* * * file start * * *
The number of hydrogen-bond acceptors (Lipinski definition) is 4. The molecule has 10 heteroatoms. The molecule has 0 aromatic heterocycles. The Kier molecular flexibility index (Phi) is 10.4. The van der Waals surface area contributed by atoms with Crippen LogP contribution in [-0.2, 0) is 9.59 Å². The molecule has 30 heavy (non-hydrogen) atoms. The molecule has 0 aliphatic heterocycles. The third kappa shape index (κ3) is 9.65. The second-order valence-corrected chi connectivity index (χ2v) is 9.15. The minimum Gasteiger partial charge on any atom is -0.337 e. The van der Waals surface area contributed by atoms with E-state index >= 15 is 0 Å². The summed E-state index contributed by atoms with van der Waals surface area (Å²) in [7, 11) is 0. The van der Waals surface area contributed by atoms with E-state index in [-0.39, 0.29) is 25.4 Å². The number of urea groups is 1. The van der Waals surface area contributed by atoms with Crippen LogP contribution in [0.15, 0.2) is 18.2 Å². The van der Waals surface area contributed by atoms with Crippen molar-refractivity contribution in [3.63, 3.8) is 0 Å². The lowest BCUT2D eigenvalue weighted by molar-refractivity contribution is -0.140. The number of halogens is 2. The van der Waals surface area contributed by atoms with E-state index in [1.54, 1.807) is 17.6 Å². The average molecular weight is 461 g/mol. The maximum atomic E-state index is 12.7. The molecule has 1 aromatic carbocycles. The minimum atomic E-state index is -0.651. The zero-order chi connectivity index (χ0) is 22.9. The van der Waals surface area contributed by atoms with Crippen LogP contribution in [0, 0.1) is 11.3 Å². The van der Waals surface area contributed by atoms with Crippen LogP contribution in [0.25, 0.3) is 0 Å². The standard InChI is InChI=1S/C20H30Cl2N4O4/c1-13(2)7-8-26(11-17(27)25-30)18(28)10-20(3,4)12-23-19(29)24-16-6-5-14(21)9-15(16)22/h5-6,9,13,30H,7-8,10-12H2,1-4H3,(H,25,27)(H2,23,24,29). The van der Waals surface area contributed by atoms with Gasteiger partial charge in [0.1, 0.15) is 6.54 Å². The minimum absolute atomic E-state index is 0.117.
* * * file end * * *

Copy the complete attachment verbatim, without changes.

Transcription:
The number of hydrogen-bond acceptors (Lipinski definition) is 4. The molecule has 10 heteroatoms. The molecule has 0 aromatic heterocycles. The Kier molecular flexibility index (Phi) is 10.4. The van der Waals surface area contributed by atoms with Crippen LogP contribution in [-0.2, 0) is 9.59 Å². The molecule has 30 heavy (non-hydrogen) atoms. The molecule has 0 aliphatic heterocycles. The third kappa shape index (κ3) is 9.65. The second-order valence-corrected chi connectivity index (χ2v) is 9.15. The minimum Gasteiger partial charge on any atom is -0.337 e. The van der Waals surface area contributed by atoms with E-state index >= 15 is 0 Å². The summed E-state index contributed by atoms with van der Waals surface area (Å²) in [7, 11) is 0. The van der Waals surface area contributed by atoms with E-state index in [-0.39, 0.29) is 25.4 Å². The number of urea groups is 1. The van der Waals surface area contributed by atoms with Crippen LogP contribution in [0.15, 0.2) is 18.2 Å². The van der Waals surface area contributed by atoms with Crippen molar-refractivity contribution in [3.63, 3.8) is 0 Å². The lowest BCUT2D eigenvalue weighted by molar-refractivity contribution is -0.140. The number of halogens is 2. The van der Waals surface area contributed by atoms with E-state index in [1.54, 1.807) is 17.6 Å². The average molecular weight is 461 g/mol. The maximum atomic E-state index is 12.7. The molecule has 1 aromatic carbocycles. The minimum atomic E-state index is -0.651. The zero-order chi connectivity index (χ0) is 22.9. The van der Waals surface area contributed by atoms with Crippen LogP contribution in [0, 0.1) is 11.3 Å². The van der Waals surface area contributed by atoms with Crippen LogP contribution in [0.25, 0.3) is 0 Å². The standard InChI is InChI=1S/C20H30Cl2N4O4/c1-13(2)7-8-26(11-17(27)25-30)18(28)10-20(3,4)12-23-19(29)24-16-6-5-14(21)9-15(16)22/h5-6,9,13,30H,7-8,10-12H2,1-4H3,(H,25,27)(H2,23,24,29). The van der Waals surface area contributed by atoms with Gasteiger partial charge in [0.1, 0.15) is 6.54 Å². The minimum absolute atomic E-state index is 0.117.